The Crucible

By Arthur Miller. Directed by Jordan Best. Canberra Repertory. Theatre 3, Acton, Canberra. May 1 – 16, 2015

The set design by Michael Sparks is otherworldly, a forest from an imagined time and place with rope branches hanging with ominous portent, and simple benches doing double or triple duty as a bed or table or wall. The set is lit expertly to a design by Kelly McGannon. The emotional temperature of the work is heightened and enhanced by this combination. Sound design by Jordan and Peter Best is subtle.

Le Noir: The Dark Side of Cirque

Canberra Theatre. May 6–10, 2015

Former violinist Simlon Painter and entertainment organiser Tim Lawson, in creating the vision for this show, whose world tour commences in Australia, have created something that rivals Cirque du Soleil itself for sheer magnificent spectacle.  Under the obviously exacting direction and choreography of Neil Dorward, every act without exception enthralled the audience with daring; tight execution; and superb showmanship.

The Wizard of Oz

Adapted by the Director Adena Jacobs, cast and creatives from the novel by L Frank Baum. Belvoir. May 2 – 31, 2015


“I am 84, thank goodness I will never have to see a play like that again before I die!”

“The dog was good!”

These were three comments heard from paying customers walking out of the theatre after the one act self-described ‘radical feminist take’ on the beloved Wizard of Oz.

The company warned patrons to leave children at home, but the thought crossed my mind that if there have been two acts – many in the audience would have gone home early.


Music and lyrics by Benj Pasek & Justin Paul. Book by Peter Duchan. Neil Gooding Productions in association with Hayes Theatre Co. May 1 – 31, 2015.

Nations have sent young men off to war, underprepared, for generations, returning them to society unsupported, but who’d have thought someone could write such a poignant, gritty, affecting rock musical about it; a musical that juxtaposes the rock and folk idioms, redolent of the mid 1960s, with a distinct musical theatre voice.

A relatively sparse, satisfying script, seamlessly integrates with a dramatically rich, dense score, which always advances the narrative or the emotional and psychological core of the piece.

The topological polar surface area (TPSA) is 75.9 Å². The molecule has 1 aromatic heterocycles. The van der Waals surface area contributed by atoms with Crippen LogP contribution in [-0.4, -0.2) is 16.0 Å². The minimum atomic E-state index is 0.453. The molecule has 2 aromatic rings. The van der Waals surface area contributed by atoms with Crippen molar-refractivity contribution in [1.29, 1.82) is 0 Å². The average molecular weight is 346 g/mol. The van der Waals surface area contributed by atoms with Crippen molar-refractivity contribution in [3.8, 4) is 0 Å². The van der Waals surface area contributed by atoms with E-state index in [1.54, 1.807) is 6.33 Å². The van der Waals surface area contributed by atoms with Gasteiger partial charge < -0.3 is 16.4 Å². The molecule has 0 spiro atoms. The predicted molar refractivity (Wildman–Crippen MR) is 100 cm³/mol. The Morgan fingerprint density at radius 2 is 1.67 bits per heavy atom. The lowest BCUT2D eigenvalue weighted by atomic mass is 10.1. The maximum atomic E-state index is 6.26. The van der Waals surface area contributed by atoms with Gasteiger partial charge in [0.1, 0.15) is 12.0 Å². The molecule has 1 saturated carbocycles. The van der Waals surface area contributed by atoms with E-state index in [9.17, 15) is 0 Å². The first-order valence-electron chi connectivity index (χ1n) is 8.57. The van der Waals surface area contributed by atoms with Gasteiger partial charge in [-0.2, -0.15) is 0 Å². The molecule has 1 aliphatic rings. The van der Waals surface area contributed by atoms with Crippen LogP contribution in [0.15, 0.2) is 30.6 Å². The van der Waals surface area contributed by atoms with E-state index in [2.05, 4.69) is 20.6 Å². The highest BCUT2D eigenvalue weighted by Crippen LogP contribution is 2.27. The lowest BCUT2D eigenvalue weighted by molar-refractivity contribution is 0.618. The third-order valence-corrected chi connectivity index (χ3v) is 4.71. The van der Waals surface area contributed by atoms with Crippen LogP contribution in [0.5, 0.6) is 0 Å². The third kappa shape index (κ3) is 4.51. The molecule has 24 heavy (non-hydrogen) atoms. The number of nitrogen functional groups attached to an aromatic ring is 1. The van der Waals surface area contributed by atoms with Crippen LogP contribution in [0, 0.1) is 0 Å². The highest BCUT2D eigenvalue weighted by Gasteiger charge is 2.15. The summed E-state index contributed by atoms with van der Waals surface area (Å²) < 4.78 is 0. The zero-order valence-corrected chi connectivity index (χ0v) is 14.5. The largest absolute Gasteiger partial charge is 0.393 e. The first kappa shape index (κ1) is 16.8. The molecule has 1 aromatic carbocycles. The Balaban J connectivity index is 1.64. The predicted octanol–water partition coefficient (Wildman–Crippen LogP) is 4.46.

La Soirée

Queensland Performing Arts Centre (QPAC). Backstage at the Playhouse, Brisbane. May 9-24, 2015.

With alternative late night cocktail cabaret influences of burlesque and a touch of camp a lá Spiegeltent, La Soirée wowed the audience again with its return season at the Playhouse last night. QPAC opened up the stage/backstage only for this intimate collage of a variety of international contemporary circus acts where most of the show is performed on a small circular stage with the audience in-round or seated in elevated rows. With the stage and atmosphere already set on arrival, the show had already begun .......

Frame of Mind & Quintett

Rafael Bonachela & William Forsythe. Sydney Dance Company. Southbank Theatre (Vic). 6-16th May, 2015

What a glorious treat to see the Sydney Dance Company in the appropriately sized Sumner Theatre. Whilst classical ballet remains rigidly connected to its roots, contemporary dance continues to evolve in ways we wouldn’t have imagined when the SDC captured our imaginations some 40 years ago.

The School for Scandal

By Richard Brinsley Sheridan. New Theatre, Newtown, NSW. April 28 – May 30, 2015

Director David Burrowes has brought Sheridan’s play slap bang into the 21st century in everything apart from the beautiful language and the satirical characters. The set is sparse, minimalist; the costumes vivid, suggestive; the lighting bright; the sound loud, pumping and the direction stylised, contemporary. All very different from what one expects of a play written by a 26 year old in 1777!

Between Heaven and Her

By Dodo Gombár, translated from Slovak by Danica Haláková. Auto Da Fe Theatre Company Production. La Mama, Carlton (VIC). 6 – 17 May 2015.

A ‘Technician’ (Majid Shokor), in overalls and a beanie, checks the lighting as the audience takes their seats and La Mama front-of-house conducts the customary raffle door prize.  The house lights dim.  The Technician performs a magic trick with the lighting.  He finds a play text on a chair… and begins to read… and commits himself to the play and thus becomes our ironic Narrator for all that follows. 

La Traviata

Music: Giuseppi Verdi. Libretto: Francesco Maria Piave, based on the play La dame aux Camelias, adapted from the novel by Alexandre Dumas fils. Opera Q. Director: Kate Cherry. Queensland Symphony Orchestra, conductor Johannes Fritzsch. Choreography: Rosetta Cook. Lyric Theatre, QPAC, Brisbane. 7 May 2015

Opera Q returns to QPACs Lyric Theatre stage with a triumphant La Traviata, doing justice to what is the jewel in Verdi’s operatic oeuvre. With a consumptive heroine, a wealthy lover, and a father hell-bent on avenging his family’s honour, the plot is ripe for melodramatic excess and this production does not hold back.

Staged in modern-dress, with a striking mirrored cube centrepiece and a multitude of chandeliers broken or otherwise, Kate Cherry’s production is not only a visual delight but a truly satisfying aural experience.

The Host

Ballet by Natalie Weir. Music by Shostokovich, Prokofiev, Bartock, Bach and others.. Played by Southern Cross Solists. Musical Director: Tania Frazer. Expressions Dance Company. Cremorne Theatre, QPAC, Brisbane. 1-9 May 2015.

Natalie Weir’s new ballet The Host takes us into a world of manipulation and control amongst guests around an elegant dinner party. It’s surrealist and in some ways a distant cousin to Luis Munuel’s movie The Discreet Charm of the Bourgeoisie, with a touch of the austere world of Chekhov thrown into the mix as well. But regardless, it’s a work that is beautifully realised by this young company of outstanding dancers.


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